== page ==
Evaporated milk, also known as dehydrated milk, is a shelf-stable canned milk product made from fresh milk that has undergone a process in which about 60% of its water content has been removed. This concentrated liquid has a thicker consistency than regular milk and boasts a slightly caramelized, creamy flavor. Commonly used in cooking and baking, evaporated milk typically requires no refrigeration until opened, making it a convenient pantry staple.
Subbing in for fresh milk in various recipes, evaporated milk adds richness and creaminess to dishes such as casseroles, sauces, soups, pies, and custards. Additionally, it can easily be reconstituted by adding an equal amount of water, returning it to approximately its original consistency. With its versatility and long shelf life, evaporated milk has become a favorite among home cooks and consumers.
When cooking with evaporated milk, people often find themselves confused about what it is and how it's different from regular milk. Its concentrated nature can stump many, unsure whether to use it straight from the can or dilute it first. Additionally, people might ponder about its ideal place in the culinary world, such as how to effectively incorporate it into their recipes or what dishes are best suited to this ingredient's unique properties. People tend to go wrong when they substitute evaporated milk for regular milk in recipes without taking into consideration its rich consistency and mild caramelized flavor, which can affect the final outcome of their dish.
To get the most out of evaporated milk, use it where its richness can shine, such as in sauces, soups, custards, and desserts. Its thick consistency is also ideal for creating creamier beverages. It's easy to reconstitute evaporated milk by adding an equal amount of water, but remember that it'll lose its rich and creamy nature.
One little-known tip about evaporated milk is that it can be whipped like cream. Chilling it well, then whipping it in a cold bowl can make a fluffy topping for desserts. Also, once opened, treat evaporated milk like fresh; refrigerate and use it within several days.
Here are some commonly asked questions and the answers about this ingredient.
Can I use evaporated milk in tea or coffee?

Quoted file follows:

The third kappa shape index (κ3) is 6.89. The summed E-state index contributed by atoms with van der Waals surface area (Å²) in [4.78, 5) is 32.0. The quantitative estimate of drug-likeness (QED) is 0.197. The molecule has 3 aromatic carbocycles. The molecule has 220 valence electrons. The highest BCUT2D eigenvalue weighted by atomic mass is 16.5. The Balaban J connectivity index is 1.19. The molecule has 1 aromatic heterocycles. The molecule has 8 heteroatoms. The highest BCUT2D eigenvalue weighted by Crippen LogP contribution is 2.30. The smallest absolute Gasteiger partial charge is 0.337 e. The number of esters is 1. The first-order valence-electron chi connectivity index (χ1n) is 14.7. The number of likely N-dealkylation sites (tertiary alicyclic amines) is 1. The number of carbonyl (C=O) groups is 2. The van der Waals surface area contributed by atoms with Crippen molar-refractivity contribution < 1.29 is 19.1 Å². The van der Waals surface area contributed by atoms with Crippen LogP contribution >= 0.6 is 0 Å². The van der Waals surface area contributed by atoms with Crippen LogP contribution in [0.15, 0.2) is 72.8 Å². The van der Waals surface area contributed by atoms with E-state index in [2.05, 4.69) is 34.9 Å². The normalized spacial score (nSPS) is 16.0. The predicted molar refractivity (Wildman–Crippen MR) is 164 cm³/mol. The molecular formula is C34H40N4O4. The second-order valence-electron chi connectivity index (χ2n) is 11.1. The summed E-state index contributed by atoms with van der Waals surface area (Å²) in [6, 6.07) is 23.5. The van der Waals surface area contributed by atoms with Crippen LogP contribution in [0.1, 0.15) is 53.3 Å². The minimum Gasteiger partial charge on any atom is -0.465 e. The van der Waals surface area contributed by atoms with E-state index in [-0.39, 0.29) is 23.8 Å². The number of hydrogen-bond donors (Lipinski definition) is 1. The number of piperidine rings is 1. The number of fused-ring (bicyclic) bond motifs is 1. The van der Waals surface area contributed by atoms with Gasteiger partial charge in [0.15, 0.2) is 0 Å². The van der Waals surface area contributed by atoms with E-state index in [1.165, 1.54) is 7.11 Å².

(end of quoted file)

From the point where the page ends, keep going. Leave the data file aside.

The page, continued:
Can I whip evaporated milk?
What is the difference between evaporated milk and regular milk?
Can I substitute evaporated milk for regular milk in any recipe?
Is evaporated milk the same as condensed milk?
Can you drink evaporated milk straight from the can?
What's the benefit of using evaporated milk in my recipes?
Why does evaporated milk have a different taste from regular milk?
Can I use evaporated milk to make yogurt?
Is evaporated milk good for baking?
Expiration & Storage Tips
When does evaporated milk expire?
When unopened, a can of evaporated milk can last up to one year past the printed date on the package. Once opened, it should be used within four to five days. It can also be frozen for up to three months. When freezing, pour the milk into a completely airtight container allowing a little space at the top for expansion during the freezing process. When you're ready to use the milk, make sure to thaw it in the refrigerator for 24 hours.
How do you tell if evaporated milk is bad?
To tell if your evaporated milk has gone bad, the first thing to check is the smell. If it has an off-odor or smells sour, it’s time to throw it out. Then, check the color. If it has a yellowed or darkened color, it has likely spoiled. Texture can also be an indicator; if the milk appears clumpy or separated, it's likely spoiled. Always practice food safety and when in doubt, throw it out.
Tips for storing evaporated milk to extend shelf life
• Store unopened evaporated milk in a cool, dry area, such as your pantry.
• Once opened, refrigerate the evaporated milk in a tightly sealed container and use within four to five days.
• If you need to store it longer, you can freeze it in an airtight container, but make sure to leave some room at the top for expansion. Before use, thaw in the refrigerator for 24 hours.
• Avoid storing evaporated milk in places with high temperatures or direct sunlight as this can affect its quality and expiration date.